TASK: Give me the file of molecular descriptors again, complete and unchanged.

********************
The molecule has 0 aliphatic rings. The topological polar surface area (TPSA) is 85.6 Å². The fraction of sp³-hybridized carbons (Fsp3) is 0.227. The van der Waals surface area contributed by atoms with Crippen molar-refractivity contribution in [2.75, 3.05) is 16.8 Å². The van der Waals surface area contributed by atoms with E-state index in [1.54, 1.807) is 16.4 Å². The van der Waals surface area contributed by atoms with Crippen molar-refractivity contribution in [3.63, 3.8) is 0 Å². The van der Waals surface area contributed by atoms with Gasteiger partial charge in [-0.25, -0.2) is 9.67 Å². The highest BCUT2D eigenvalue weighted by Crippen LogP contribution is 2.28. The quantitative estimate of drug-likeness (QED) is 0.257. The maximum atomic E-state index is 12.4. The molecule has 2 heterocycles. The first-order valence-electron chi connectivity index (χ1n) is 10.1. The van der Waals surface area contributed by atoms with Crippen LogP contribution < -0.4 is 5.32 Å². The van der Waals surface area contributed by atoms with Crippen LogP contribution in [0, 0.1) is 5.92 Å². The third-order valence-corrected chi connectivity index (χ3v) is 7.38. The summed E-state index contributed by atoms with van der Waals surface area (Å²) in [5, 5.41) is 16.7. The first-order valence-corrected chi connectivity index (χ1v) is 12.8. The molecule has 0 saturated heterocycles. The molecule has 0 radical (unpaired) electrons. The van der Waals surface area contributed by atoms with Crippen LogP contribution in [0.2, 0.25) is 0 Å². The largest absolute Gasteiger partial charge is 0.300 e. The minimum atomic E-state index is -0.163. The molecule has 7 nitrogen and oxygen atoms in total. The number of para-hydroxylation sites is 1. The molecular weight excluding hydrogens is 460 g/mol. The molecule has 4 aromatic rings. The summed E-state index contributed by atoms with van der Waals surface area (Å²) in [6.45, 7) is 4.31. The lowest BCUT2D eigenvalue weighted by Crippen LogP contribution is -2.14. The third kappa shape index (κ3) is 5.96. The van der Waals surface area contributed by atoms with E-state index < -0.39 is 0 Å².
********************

The molecule has 0 aliphatic rings. The topological polar surface area (TPSA) is 85.6 Å². The fraction of sp³-hybridized carbons (Fsp3) is 0.227. The van der Waals surface area contributed by atoms with Crippen molar-refractivity contribution in [2.75, 3.05) is 16.8 Å². The van der Waals surface area contributed by atoms with E-state index in [1.54, 1.807) is 16.4 Å². The van der Waals surface area contributed by atoms with Crippen molar-refractivity contribution in [3.63, 3.8) is 0 Å². The van der Waals surface area contributed by atoms with Gasteiger partial charge in [-0.25, -0.2) is 9.67 Å². The highest BCUT2D eigenvalue weighted by Crippen LogP contribution is 2.28. The quantitative estimate of drug-likeness (QED) is 0.257. The maximum atomic E-state index is 12.4. The molecule has 2 heterocycles. The first-order valence-electron chi connectivity index (χ1n) is 10.1. The van der Waals surface area contributed by atoms with Crippen LogP contribution < -0.4 is 5.32 Å². The van der Waals surface area contributed by atoms with Crippen LogP contribution in [0, 0.1) is 5.92 Å². The third-order valence-corrected chi connectivity index (χ3v) is 7.38. The summed E-state index contributed by atoms with van der Waals surface area (Å²) in [5, 5.41) is 16.7. The first-order valence-corrected chi connectivity index (χ1v) is 12.8. The molecule has 0 saturated heterocycles. The molecule has 0 radical (unpaired) electrons. The van der Waals surface area contributed by atoms with Crippen LogP contribution in [0.2, 0.25) is 0 Å². The largest absolute Gasteiger partial charge is 0.300 e. The minimum atomic E-state index is -0.163. The molecule has 7 nitrogen and oxygen atoms in total. The number of para-hydroxylation sites is 1. The molecular weight excluding hydrogens is 460 g/mol. The molecule has 4 aromatic rings. The summed E-state index contributed by atoms with van der Waals surface area (Å²) in [6.45, 7) is 4.31. The lowest BCUT2D eigenvalue weighted by Crippen LogP contribution is -2.14. The third kappa shape index (κ3) is 5.96. The van der Waals surface area contributed by atoms with E-state index < -0.39 is 0 Å².